had to put in a lot of lines to monitor the
blood pressure and the fluid status. Because
of the pre-existing heart condition we could-
n t overload him with liquid because his
heart would not have been able to take the
strain," Ewe added.
The doctors said they had to wait for the
right time to operate as a result of those
Nevertheless, on December 2, after Ewe
was able to prepare and put him to sleep,
Sawh and Budhooram, ably supported by
scrub nurse and head operating theatre
nurse, Susan Maharaj, and her team of
Moncy Mathew and the theatre staff, went
to work on the patient from east Trinidad
for three hours to undertake one of the
riskiest challenges of their careers.
"We did him on Wednesday, he was kept
in the Intensive Care Unit (ICU) for the first
24 hours and by Saturday, he was home,
three days post-operatively," Sawh said.
The removed tumour specimen was
weighed and sent to the labs for analysis.
In terms of his survival, Sawh said they
have to wait for the histology from the labs
and if all his organs were fine then that
would be a sign he was cured. However, if
the capsule has been breached then he may
have to do additional chemotherapy.
The doctors said the case would be pub-
lished in an international medical journal.
8 Wednesday, December 9, 2015 www.guardian.co.tt Guardian
Police were still tak-
ing statements yester-
day from relatives of
Khristha Knutt, who
died from head
injuries and electro-
cution in what police
believe was a botched
attempt to resuscitate
Police told the T&T
Guardian last evening
that all four members
of the household where
the incident took place remain in custody and have
Police have so far detained the child s 23-year-
old mother, 33-year-old stepfather, a member of
the Coast Guard, and two teenagers, an aunt and
an uncle, of the dead child.
Investigators said that during the interrogation
one relative said he saw in a movie someone resus-
citated by shock therapy and tried it out.
The officers said they intend to consult further
with forensic pathologist Dr Hughvon Des Vignes
to determine which of the two listed causes of death
on the post mortem report would have contributed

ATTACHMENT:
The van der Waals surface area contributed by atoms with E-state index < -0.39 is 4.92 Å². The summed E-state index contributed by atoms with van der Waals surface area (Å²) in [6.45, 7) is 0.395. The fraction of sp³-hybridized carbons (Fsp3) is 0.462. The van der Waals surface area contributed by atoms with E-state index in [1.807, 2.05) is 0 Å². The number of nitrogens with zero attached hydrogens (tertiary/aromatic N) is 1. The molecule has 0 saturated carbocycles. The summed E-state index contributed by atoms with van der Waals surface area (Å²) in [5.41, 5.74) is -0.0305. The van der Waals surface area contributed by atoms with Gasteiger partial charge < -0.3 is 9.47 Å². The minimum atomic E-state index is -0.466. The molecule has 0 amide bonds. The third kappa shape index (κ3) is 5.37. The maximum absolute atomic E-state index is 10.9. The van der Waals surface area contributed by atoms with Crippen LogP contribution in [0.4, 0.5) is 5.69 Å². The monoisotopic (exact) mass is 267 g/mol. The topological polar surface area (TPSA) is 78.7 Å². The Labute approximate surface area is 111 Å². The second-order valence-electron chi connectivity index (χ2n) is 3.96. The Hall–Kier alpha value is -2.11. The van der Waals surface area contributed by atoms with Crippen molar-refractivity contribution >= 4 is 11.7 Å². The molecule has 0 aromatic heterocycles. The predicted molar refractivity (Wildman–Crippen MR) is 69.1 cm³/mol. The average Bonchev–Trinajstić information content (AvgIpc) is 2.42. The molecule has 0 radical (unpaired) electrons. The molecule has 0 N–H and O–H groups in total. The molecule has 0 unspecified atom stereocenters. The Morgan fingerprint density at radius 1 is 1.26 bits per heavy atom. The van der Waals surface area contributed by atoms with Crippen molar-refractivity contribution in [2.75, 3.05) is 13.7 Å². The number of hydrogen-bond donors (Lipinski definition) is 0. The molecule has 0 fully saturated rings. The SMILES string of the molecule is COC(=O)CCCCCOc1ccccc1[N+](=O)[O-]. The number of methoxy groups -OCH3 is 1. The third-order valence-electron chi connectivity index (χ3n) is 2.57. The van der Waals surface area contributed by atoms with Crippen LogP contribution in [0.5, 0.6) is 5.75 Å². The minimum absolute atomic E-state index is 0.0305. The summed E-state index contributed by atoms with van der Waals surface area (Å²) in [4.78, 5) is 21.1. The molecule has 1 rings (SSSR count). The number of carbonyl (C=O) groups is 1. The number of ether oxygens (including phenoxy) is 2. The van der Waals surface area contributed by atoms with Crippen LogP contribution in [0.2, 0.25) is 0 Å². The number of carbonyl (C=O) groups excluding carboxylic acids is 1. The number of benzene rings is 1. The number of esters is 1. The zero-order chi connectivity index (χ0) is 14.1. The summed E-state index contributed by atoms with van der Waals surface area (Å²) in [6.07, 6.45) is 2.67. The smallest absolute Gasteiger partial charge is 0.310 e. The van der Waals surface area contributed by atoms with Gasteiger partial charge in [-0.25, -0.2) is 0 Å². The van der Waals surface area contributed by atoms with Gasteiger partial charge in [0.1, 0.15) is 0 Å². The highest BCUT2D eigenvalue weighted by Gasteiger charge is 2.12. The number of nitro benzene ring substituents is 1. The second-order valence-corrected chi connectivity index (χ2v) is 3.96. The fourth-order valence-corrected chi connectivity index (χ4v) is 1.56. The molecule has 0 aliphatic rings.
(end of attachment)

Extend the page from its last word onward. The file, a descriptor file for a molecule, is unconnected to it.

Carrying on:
more to the death of the toddler.
According to the autopsy report, the child died
as a result of blunt cranio cerebral trauma and elec-
trocution. Evidence of injuries to three separate
places on the child s head were found. Her brain
was also swollen and there was also evidence of
her choking on food particles.
Police said yesterday they have not yet classified
the death as murder.
According to police reports, the child was elec-
trocuted at her Upper Erica Street, Laventille home,
after a relative used live wires, cut from a fan, to
try to resuscitate her after she was found unre-
sponsive around 2.30 am Monday.
When the child was not revived she was taken
to the Port-of-Spain General Hospital where she
was pronounced dead on arrival.
Hospital sources said that her body was already
cold when she was brought in for treatment.
The T&T Guardian was informed that were it
not for the suspicion of the Casuality Department s
house officer, Dr Janet Charles, the baby s death
would not have been fully investigated. Sources
said Charles noticed what appeared to be scratches
near the child s nipples and overheard a mortuary
attendant saying that someone had tried to resus-
citate her at home. Charles examined the body
closer and saw what appeared to be rectangular
shaped impressions on the child s chest.
As a result, hospital authorities called in the
police and a forensic examination was ordered.
... Remove world's 2nd largest kidney tumour from patient
Doctors make history
n y n
for 08TH DECEMBER, 2015